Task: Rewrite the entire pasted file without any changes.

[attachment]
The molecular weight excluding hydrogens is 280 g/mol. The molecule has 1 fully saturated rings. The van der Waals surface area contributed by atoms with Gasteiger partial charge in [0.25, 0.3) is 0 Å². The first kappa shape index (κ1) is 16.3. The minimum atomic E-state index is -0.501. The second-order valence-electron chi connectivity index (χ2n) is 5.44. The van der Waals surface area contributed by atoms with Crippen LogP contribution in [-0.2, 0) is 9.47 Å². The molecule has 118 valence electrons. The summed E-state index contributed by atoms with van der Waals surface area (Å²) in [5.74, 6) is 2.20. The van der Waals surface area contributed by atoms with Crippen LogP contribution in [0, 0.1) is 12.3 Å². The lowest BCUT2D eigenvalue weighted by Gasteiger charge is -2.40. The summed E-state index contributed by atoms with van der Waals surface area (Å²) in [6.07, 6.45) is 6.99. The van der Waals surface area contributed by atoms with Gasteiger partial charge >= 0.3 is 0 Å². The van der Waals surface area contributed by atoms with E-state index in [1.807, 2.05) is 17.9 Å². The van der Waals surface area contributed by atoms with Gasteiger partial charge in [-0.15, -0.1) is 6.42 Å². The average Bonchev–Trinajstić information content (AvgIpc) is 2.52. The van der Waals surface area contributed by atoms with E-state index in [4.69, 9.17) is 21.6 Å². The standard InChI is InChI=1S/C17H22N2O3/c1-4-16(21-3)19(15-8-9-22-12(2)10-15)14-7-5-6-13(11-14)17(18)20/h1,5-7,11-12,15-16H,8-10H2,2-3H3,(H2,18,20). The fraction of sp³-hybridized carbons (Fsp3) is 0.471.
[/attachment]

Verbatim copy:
The molecular weight excluding hydrogens is 280 g/mol. The molecule has 1 fully saturated rings. The van der Waals surface area contributed by atoms with Gasteiger partial charge in [0.25, 0.3) is 0 Å². The first kappa shape index (κ1) is 16.3. The minimum atomic E-state index is -0.501. The second-order valence-electron chi connectivity index (χ2n) is 5.44. The van der Waals surface area contributed by atoms with Crippen LogP contribution in [-0.2, 0) is 9.47 Å². The molecule has 118 valence electrons. The summed E-state index contributed by atoms with van der Waals surface area (Å²) in [5.74, 6) is 2.20. The van der Waals surface area contributed by atoms with Crippen LogP contribution in [0, 0.1) is 12.3 Å². The lowest BCUT2D eigenvalue weighted by Gasteiger charge is -2.40. The summed E-state index contributed by atoms with van der Waals surface area (Å²) in [6.07, 6.45) is 6.99. The van der Waals surface area contributed by atoms with Gasteiger partial charge >= 0.3 is 0 Å². The van der Waals surface area contributed by atoms with E-state index in [1.807, 2.05) is 17.9 Å². The van der Waals surface area contributed by atoms with Gasteiger partial charge in [-0.15, -0.1) is 6.42 Å². The average Bonchev–Trinajstić information content (AvgIpc) is 2.52. The van der Waals surface area contributed by atoms with E-state index in [4.69, 9.17) is 21.6 Å². The standard InChI is InChI=1S/C17H22N2O3/c1-4-16(21-3)19(15-8-9-22-12(2)10-15)14-7-5-6-13(11-14)17(18)20/h1,5-7,11-12,15-16H,8-10H2,2-3H3,(H2,18,20). The fraction of sp³-hybridized carbons (Fsp3) is 0.471.